Sunday, July 05, 2015

An incredible storm of early goals, including a hat trick by Carli Lloyd, led the United States to a 5-2 victory over Japan in the Women's World Cup. The U.S. avenges the 2011 loss in the Final and hoists the championship trophy for the first time in 16 years. Lauren Holiday and Tobin Heath also scored for the Americans, who become the first country to win the Women's World Cup three times. Hope Solo won the Golden Glove as the cup's best goalkeeper, Lloyd the Golden Ball as best player.


A 22-year-old Florida man died on July 4 after holding a powerful mortar-type firework on his head and setting it off with his lighter. Devon Staples of Orlando was at a family gathering in Calais, Maine, when he suffered severe head trauma. "I was the first one who got there. There was no rushing him to the hospital. There was no Devon left when I got there," said his brother Cody Staples. "It was a freak accident ... But Devon was not the kind of person who would do something stupid. He was the kind of person who would pretend to do something stupid to make people laugh." Staples had been drinking with his friends when the incident occurred, said Stephen McCausland, spokesman for the Maine Department of Public Safety. read more


"Wow, Huffington Post just stated that I am number one in the polls of Republican candidates," Donald Trump bragged as the week closed. "Thank you, but the work has just begun!" Trump was touting his first place in an average of 105 polls. Of the 14 candidates who have declared, Trump topped the field with 13.6 per cent support to 13.3 per cent for Jeb Bush, the former Florida governor and son and brother of two past presidents. Ari Fleischer, a former spokesman for George W Bush, told Politico, "Donald Trump is like watching a roadside accident. Everybody pulls over to see the mess. And Trump thinks that's entertainment. But running for president is serious. And the risk for the party is that he tarnishes everybody."


With almost all the ballots counted, results from the Greek referendum show voters decisively rejecting the terms of an international bailout. Figures published by the interior ministry showed nearly 62% of those whose ballots had been counted voting No, against 38% voting Yes. Greece's governing Syriza party had campaigned for a "No", saying the bailout terms were humiliating. Greece had been locked in negotiations with its creditors for months when the Greek government unexpectedly called a referendum on the terms it was being offered. Banks have been shut and capital controls in place since last Monday. read more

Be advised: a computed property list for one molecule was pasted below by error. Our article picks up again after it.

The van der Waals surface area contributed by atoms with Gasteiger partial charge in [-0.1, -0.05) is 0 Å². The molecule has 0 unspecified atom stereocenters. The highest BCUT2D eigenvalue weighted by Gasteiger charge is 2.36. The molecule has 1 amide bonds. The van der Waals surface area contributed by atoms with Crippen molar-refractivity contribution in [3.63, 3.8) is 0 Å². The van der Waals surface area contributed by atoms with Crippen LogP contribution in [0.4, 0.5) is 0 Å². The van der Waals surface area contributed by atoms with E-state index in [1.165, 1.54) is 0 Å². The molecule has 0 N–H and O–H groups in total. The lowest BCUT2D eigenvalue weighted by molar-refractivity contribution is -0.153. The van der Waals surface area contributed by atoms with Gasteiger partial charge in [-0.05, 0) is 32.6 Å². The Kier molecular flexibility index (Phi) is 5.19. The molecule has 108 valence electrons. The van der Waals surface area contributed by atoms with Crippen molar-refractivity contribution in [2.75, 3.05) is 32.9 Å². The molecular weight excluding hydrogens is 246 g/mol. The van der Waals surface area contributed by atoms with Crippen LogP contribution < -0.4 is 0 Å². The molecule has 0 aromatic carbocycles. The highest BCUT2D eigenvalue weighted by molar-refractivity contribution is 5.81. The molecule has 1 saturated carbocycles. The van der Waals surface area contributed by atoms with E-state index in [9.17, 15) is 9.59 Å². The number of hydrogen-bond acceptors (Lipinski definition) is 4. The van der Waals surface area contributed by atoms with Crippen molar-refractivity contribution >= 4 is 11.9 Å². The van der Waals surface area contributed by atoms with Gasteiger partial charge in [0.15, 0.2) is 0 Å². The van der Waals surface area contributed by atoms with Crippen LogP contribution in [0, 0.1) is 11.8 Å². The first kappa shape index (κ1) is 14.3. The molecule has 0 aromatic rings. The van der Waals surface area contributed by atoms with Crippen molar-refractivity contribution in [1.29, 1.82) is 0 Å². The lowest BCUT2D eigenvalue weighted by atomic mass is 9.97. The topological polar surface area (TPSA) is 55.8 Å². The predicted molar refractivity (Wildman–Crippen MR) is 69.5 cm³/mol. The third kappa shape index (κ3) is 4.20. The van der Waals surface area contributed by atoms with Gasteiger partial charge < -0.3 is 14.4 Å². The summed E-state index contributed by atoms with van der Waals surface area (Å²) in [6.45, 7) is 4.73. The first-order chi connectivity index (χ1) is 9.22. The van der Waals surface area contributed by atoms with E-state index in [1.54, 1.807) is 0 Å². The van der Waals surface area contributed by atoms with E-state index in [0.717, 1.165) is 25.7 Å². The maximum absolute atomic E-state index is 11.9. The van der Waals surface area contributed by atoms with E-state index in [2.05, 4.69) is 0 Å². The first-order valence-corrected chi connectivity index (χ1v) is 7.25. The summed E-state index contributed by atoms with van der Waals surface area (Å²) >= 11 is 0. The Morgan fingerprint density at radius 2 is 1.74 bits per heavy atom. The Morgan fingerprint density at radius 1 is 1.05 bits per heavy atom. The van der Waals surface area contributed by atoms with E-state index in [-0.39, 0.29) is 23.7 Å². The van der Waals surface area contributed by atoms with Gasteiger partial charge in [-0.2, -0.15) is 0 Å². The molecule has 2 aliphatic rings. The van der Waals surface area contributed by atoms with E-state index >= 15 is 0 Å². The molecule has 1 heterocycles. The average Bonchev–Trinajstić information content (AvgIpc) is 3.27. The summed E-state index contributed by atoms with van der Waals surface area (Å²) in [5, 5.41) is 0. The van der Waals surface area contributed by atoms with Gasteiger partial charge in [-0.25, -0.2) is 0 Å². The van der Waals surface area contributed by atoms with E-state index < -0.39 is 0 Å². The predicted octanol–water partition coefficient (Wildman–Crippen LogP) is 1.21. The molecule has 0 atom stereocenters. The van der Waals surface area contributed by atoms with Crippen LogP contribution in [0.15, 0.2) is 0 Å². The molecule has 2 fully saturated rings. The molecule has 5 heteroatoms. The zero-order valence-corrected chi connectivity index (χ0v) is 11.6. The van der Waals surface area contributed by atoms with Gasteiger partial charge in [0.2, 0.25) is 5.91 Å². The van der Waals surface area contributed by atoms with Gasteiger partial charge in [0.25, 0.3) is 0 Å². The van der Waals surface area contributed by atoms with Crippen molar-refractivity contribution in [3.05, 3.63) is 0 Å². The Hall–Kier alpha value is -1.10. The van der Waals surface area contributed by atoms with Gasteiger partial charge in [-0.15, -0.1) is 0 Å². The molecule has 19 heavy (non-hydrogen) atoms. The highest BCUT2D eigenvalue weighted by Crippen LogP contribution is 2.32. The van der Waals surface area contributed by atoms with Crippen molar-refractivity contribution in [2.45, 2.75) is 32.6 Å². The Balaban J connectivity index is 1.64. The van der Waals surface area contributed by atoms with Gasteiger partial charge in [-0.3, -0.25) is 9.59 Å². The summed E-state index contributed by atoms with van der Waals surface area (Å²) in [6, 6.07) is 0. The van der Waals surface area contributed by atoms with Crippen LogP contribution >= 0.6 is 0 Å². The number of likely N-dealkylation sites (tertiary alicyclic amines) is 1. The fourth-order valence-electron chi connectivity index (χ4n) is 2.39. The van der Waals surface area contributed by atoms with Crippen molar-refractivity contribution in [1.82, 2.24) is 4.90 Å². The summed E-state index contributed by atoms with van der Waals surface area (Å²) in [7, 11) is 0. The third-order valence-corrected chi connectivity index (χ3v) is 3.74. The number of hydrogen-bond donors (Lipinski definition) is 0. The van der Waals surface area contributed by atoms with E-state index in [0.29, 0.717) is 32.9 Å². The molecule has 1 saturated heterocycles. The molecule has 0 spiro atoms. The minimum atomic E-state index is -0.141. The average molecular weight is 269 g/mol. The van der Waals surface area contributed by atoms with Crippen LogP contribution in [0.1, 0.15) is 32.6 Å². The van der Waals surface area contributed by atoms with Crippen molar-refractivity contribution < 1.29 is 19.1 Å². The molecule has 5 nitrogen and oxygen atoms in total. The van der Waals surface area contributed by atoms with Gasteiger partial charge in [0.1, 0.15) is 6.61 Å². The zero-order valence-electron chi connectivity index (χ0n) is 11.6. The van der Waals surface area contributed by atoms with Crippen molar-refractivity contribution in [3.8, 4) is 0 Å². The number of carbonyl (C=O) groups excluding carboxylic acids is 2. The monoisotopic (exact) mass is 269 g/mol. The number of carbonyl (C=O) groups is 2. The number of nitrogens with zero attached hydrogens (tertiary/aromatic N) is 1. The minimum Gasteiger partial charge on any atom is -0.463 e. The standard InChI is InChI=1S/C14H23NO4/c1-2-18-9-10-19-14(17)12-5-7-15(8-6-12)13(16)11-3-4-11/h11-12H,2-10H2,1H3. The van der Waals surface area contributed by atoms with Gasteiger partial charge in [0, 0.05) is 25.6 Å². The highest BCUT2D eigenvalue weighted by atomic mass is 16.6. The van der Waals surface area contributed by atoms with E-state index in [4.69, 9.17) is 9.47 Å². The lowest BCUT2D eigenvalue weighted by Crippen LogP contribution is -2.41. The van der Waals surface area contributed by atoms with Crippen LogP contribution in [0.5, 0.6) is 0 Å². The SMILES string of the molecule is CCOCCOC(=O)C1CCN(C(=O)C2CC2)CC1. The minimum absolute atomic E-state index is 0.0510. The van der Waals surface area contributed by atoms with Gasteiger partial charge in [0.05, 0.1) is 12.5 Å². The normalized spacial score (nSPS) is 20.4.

South Carolina residents began receiving robocalls on Friday comparing the movement to remove the Confederate flag from statehouse grounds to ISIS. The state's General Assembly is set to begin debates Monday on removing the flag, which has flown over the statehouse since 1961. Talk of removing it grew heated after a white supremacist gunned down nine African-American churchgoers on June 17, including State Senator Clementa Pinckney. The message, featuring an eerie-sounding and likely digitally-generated voice, was paid for by a group called the Conservative Response Team. According to their Facebook page, the group dropped 40,000 robocalls. "Just like ISIS, Obama's haters want our monuments down, graves dug up and school, roads, towns and counties renamed," the recording states. "They've even taken Dukes of Hazzard off TV. What's next? This attack on our values is sick and un-American and it has to stop right here and right now in South Carolina."